Insolvency Act 2000

While all eyes have been on the Enterprise Act, it should not be forgotten that the remaining provisions of the Insolvency Act 2000, in particular the new Company Voluntary Arrangement (CVA) moratorium for small companies, will come into force on 1 January 2003. As a result, small companies in financial difficulty will now be able to enter voluntary arrangements with their creditors. An initial moratorium of 28 days will be available for management to put a rescue plan to creditors. This new procedure is restricted to ‘eligible companies’ (as defined in section 247 of the Companies Act 1985). In summary, this means companies that meet two of the following three requirements: (i) turnover not exceeding £2.8m; (ii) balance sheet total not exceeding £1.4m; or (iii) no more than 50 employees. All creditors are bound by this initial moratorium and significantly floating charge holders have no right of veto.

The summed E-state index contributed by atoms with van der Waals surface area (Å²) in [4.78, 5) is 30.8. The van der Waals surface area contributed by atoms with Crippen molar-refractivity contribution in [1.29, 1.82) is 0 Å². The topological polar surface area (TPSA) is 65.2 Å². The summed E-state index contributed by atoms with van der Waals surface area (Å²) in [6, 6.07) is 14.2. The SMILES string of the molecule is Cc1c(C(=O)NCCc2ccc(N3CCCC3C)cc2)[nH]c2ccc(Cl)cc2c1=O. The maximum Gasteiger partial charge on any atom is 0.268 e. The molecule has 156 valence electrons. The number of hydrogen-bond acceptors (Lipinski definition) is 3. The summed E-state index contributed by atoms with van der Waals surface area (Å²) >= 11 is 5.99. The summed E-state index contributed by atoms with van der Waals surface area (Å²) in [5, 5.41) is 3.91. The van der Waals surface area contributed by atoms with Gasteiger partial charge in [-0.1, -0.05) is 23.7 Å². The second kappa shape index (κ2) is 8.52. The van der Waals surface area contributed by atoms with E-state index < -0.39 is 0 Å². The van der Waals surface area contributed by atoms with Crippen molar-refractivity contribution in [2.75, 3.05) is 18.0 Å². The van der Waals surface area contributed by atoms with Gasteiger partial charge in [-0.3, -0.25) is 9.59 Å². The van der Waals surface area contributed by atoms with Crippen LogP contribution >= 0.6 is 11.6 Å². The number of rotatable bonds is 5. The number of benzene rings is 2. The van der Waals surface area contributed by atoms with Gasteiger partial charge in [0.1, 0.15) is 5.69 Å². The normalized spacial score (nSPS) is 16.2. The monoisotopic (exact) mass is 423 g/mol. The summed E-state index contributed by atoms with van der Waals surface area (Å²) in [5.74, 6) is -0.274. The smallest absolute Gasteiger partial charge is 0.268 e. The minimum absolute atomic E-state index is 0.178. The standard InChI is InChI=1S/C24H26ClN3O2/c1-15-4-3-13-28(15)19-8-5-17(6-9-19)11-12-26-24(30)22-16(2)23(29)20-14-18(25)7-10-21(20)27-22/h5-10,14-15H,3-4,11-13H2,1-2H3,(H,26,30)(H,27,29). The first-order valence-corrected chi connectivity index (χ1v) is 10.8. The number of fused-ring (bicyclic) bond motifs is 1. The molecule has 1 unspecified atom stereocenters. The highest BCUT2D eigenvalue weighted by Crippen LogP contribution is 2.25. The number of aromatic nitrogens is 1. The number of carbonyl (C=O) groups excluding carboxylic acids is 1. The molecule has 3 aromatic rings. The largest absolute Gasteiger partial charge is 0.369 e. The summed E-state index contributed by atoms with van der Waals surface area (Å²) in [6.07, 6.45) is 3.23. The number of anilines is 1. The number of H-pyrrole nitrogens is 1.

Although restricted in its application, this represents an interesting new development. By leaving control effectively with those managing the business, it will be interesting to see whether this tentative ‘dipping of the toe’ in the debtor-in-possession arena meets with success. n

Patricia Godfrey is a partner and head of insolvency and corporate recovery at Nabarro Nathanson